Reuters News – Detroit’s Big Dig: Will Urban Farming Get Them Out of the Hole?
The number of empty plots and abandoned homes, and estimates vary wildly, going as high as 100,000
By Nick Carey
February 19, 2013
There are also an estimated 2,000 city gardens, which environmental activist Shea Howell says popped up years before the idea of urban farming surfaced. “They are operated extra-legally or illegally, but the city has bigger things to worry about than going after someone raising a few chickens,” she said.
Kirk Mayes of the Brightmoor Alliance, in one of the city’s poorest areas, says there are 200 community gardens in Brightmoor alone. As farming is imagined for Detroit’s future, abandoned land would provide fruit and vegetables to the city’s inhabitants, for whom fresh food is often not accessible because grocery stores are few and far between.
City and county officials have no hard figures on the number of empty plots and abandoned homes, and estimates vary wildly, going as high as 100,000. “What’s clear is we have space for a million people who are no longer there,” Szymanski said. Much of that land could revert to scrub land or, as part of Detroit Future City’s vision, become “blue-green” corridors to reduce pollution and help drainage in a city with an inadequate, ancient sewer system that cannot handle storm water.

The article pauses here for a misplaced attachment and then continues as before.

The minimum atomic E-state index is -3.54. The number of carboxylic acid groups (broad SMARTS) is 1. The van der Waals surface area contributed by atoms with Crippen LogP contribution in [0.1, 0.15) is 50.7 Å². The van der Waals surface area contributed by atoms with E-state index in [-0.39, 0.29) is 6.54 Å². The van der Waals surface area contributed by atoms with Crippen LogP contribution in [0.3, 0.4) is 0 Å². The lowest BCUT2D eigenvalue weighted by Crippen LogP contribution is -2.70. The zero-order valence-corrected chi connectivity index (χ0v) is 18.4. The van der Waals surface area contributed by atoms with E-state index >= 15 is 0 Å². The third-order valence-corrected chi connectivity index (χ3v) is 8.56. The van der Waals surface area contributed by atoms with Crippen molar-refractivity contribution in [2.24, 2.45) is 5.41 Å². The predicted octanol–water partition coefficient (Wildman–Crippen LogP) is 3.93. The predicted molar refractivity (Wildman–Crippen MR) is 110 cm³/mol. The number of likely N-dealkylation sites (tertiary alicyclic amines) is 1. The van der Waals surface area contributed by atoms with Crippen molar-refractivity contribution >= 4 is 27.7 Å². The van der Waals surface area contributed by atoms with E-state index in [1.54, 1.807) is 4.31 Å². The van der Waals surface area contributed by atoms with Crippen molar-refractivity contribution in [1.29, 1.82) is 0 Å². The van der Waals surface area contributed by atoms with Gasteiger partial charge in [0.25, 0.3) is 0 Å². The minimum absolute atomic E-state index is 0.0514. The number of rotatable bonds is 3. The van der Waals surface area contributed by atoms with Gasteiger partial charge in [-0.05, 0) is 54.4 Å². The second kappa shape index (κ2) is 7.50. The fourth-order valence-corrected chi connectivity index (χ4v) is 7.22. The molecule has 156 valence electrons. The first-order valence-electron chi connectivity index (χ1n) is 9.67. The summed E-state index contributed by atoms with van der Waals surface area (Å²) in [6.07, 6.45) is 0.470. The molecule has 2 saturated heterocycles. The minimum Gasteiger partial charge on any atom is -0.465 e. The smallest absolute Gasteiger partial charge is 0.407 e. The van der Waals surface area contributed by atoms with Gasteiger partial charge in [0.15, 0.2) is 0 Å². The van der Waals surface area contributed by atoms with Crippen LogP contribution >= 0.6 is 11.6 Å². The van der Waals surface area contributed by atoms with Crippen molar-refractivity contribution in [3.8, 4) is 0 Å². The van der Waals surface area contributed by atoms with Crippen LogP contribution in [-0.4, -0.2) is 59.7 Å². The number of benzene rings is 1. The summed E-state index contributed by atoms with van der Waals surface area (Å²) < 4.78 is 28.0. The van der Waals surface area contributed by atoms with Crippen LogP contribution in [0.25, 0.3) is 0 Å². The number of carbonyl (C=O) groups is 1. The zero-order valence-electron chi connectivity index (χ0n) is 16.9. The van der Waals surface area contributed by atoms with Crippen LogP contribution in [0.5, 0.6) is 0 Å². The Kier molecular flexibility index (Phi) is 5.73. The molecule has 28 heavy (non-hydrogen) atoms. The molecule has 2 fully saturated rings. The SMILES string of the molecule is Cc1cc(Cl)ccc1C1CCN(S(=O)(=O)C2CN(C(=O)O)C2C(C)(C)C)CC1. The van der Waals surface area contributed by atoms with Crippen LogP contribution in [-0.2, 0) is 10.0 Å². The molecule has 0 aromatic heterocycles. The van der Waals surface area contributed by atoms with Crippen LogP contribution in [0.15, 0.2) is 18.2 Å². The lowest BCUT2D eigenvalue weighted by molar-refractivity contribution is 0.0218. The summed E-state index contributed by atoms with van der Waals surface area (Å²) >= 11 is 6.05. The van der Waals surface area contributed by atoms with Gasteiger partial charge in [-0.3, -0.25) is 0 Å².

Hantz Farms is a recent addition to the cityscape. Backed by John Hantz, a local investor, the group won city approval to buy 140 acres of land, or 1,500 parcels, for $600,000. The group plans to plant 15,000 hardwood trees that will take 40 to 60 years to mature before harvest. The parcels where trees will be planted are in sparsely populated neighborhoods and will often not be contiguous. Hantz Farms originally wanted to plant fruit and vegetables, but local inhabitants worried about rodents.